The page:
This blog post chronicles the personal performance of two similar properties: one in a popular Midwest cashflow market, one in Colorado Springs. Both were ‘turnkey’/rent-ready and were held for ~2 years and then sold.
The purpose is to show why I transitioned from out of state investing to entirely in Colorado Springs. The is a self-reflection based on personal experience as a new real estate investor, and what works best for our personal investment strategy.
- Listen to the podcast “#2: Out of State Investing vs Colorado Springs” on the Colorado Springs Real Estate Investing Podcast
- Watch the YouTube video (at the bottom.)
- Read the blog post. Note, the blog is an executive summary. Get the in-depth breakdown from the podcast or video.
My out of state properties were in Indianapolis and Chicago in early 2016. My first Colorado Springs investment was in September 2016.
In mid-2017, I observed that my out of state properties had lower returns than the ones in Colorado Springs. By early 2018, I decided to sell our entire out of state portfolio and reinvest solely in Colorado Springs.
Indianapolis Pro Forma: Single Family Home (March 2016)
- High vacancy rate (8%)
- Capex and Maintenance are higher than average (13%)
- Appreciation not taken into consideration (0%)
A cash on cash return of 14.2% AND a cap rate of 8.6% are extremely positive and strong
Colorado Springs Pro Forma: Single Family Home (March 2017)
- Used 3% vacancy rate, standard for the area.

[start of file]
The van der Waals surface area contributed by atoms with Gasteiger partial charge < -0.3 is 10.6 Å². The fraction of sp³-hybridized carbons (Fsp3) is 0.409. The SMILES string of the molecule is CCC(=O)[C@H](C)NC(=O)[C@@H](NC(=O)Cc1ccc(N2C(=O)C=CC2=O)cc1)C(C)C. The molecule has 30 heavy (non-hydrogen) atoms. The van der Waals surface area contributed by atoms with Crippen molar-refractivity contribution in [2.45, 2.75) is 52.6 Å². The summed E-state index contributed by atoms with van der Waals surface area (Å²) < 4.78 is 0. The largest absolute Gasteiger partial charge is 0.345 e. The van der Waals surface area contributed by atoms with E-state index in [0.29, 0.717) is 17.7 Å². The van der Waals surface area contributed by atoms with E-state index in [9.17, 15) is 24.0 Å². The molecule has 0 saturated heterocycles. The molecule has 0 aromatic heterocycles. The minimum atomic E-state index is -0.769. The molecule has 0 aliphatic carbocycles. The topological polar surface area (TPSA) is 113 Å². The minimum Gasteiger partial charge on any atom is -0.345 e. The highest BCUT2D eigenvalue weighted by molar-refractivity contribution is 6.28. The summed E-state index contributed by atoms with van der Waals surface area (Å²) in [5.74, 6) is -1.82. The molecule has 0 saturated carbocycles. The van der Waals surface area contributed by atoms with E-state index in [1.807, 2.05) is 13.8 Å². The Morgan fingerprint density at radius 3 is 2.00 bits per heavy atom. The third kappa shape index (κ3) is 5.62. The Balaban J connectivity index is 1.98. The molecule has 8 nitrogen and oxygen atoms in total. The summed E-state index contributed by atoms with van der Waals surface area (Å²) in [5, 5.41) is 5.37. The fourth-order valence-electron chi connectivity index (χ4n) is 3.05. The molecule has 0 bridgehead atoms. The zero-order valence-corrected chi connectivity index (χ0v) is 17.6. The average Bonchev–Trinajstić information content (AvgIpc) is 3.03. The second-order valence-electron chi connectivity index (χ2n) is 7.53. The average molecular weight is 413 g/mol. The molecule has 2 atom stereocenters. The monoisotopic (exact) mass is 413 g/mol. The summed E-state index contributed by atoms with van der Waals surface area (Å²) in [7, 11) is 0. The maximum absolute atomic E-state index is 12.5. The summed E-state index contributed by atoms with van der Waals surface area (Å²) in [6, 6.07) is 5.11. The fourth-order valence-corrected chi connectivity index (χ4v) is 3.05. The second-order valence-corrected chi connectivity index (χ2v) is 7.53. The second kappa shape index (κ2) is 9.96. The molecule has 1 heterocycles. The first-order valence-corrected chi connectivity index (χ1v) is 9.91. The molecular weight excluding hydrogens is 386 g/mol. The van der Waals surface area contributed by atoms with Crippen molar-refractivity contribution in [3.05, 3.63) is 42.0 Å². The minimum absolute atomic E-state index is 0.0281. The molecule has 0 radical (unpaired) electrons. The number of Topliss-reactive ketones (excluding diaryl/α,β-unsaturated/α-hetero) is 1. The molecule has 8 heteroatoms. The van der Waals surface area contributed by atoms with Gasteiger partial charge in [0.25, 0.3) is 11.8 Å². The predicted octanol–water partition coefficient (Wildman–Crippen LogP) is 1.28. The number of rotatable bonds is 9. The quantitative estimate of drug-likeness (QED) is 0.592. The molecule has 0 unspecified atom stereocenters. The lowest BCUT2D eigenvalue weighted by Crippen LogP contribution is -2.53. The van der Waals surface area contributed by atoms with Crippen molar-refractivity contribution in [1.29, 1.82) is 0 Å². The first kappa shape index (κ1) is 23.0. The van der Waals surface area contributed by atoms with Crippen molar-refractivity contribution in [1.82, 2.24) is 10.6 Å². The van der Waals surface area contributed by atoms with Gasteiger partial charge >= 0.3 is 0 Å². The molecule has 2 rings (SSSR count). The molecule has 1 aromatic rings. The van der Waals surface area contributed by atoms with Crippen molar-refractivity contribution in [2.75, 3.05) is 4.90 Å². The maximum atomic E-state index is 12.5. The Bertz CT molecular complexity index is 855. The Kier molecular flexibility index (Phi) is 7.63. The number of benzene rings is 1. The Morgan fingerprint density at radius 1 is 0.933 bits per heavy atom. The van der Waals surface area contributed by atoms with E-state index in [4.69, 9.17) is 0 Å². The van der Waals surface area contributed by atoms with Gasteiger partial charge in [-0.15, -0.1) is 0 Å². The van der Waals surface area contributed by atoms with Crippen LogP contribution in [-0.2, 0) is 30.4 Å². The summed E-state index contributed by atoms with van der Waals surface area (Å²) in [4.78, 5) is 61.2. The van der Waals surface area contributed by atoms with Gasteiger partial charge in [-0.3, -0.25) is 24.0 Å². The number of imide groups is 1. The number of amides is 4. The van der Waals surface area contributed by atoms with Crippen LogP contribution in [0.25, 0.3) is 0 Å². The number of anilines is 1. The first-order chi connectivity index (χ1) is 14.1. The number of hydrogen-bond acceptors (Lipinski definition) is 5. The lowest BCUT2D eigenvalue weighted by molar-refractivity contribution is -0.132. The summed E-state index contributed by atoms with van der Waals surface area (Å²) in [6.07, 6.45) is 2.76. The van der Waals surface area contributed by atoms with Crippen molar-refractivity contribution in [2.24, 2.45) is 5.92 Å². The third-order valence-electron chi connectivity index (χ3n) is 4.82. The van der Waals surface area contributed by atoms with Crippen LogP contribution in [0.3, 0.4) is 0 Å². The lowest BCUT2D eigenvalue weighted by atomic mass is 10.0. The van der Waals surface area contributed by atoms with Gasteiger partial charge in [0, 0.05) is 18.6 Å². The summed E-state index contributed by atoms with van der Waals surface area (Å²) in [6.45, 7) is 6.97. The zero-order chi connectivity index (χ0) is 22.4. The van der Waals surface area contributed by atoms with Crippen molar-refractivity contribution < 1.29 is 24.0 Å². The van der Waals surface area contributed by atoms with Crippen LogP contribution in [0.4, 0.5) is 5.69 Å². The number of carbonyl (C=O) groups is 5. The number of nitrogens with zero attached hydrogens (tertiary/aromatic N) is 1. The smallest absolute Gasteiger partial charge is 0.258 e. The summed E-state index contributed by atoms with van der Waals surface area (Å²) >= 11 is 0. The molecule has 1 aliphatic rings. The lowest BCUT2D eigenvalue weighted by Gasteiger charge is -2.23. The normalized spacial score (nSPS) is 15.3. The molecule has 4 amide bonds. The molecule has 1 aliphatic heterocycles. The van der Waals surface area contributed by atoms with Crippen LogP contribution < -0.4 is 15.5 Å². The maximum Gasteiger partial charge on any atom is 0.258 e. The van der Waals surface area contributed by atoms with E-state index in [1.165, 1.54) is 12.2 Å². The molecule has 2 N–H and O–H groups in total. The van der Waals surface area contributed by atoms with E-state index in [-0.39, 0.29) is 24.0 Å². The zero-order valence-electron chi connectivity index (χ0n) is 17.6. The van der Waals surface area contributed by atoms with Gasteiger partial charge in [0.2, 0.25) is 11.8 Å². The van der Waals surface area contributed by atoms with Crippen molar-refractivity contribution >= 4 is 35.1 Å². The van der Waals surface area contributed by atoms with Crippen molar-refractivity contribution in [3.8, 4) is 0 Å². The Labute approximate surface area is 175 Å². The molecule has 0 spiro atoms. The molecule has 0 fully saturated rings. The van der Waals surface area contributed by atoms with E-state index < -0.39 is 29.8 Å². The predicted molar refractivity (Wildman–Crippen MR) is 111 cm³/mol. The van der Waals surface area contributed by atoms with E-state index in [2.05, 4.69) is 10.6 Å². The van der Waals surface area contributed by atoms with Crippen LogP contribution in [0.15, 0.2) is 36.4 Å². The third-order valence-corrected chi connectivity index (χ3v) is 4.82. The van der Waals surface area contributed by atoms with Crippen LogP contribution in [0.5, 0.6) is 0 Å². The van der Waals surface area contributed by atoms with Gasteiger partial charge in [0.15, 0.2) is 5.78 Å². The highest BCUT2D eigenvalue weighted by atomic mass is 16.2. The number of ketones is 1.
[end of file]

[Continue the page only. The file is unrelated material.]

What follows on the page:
- Budgeted for property management, even though I self managed
- Price to rent ratio not at the 1% rule
A cash on cash return of 4.6% AND a cap rate of 6.2% are closer to average investments.
Indianapolis – 2 years of Operating Data
Retrospective thought: I should not have relied so heavily on numbers prepared by others, and should have performed my own analysis. However, you don’t know what you don’t know.
Colorado Springs – 2 years of Operating Data
Retrospective thought: I should have used higher capex and maintenance figure, this property was previously flipped but there was some deferred maintenance. Another aspect of me being fairly new to investing- I know more what to look out for now.
2 Years Comparative Data: Indianapolis vs. Colorado Springs
Return on Investment Quadrant (ROIQ): 2 years of data:
Vacancy kills cash flow!
- The Colorado Springs property had essentially a 0% vacancy rate over the last 2 years, whereas the Indy property was vacant for 3 months in less than 2 years. This is likely due to demand of rentals and lack of supply of reasonably priced rental properties in Colorado Springs and vice versa elsewhere.
Personal introspective look: I realized I like control!
- By being able to be close to the property, even though I outsourced the majority of the work involved, there was a sense of control in that I could drive over to it, if need be which helped me to sleep better at night.
Strong economy = Strong performance!
- The stronger growth economy of Colorado Springs helped significantly with the total return. Even so, my cash on cash was still better than the property in a ‘cash flow market’.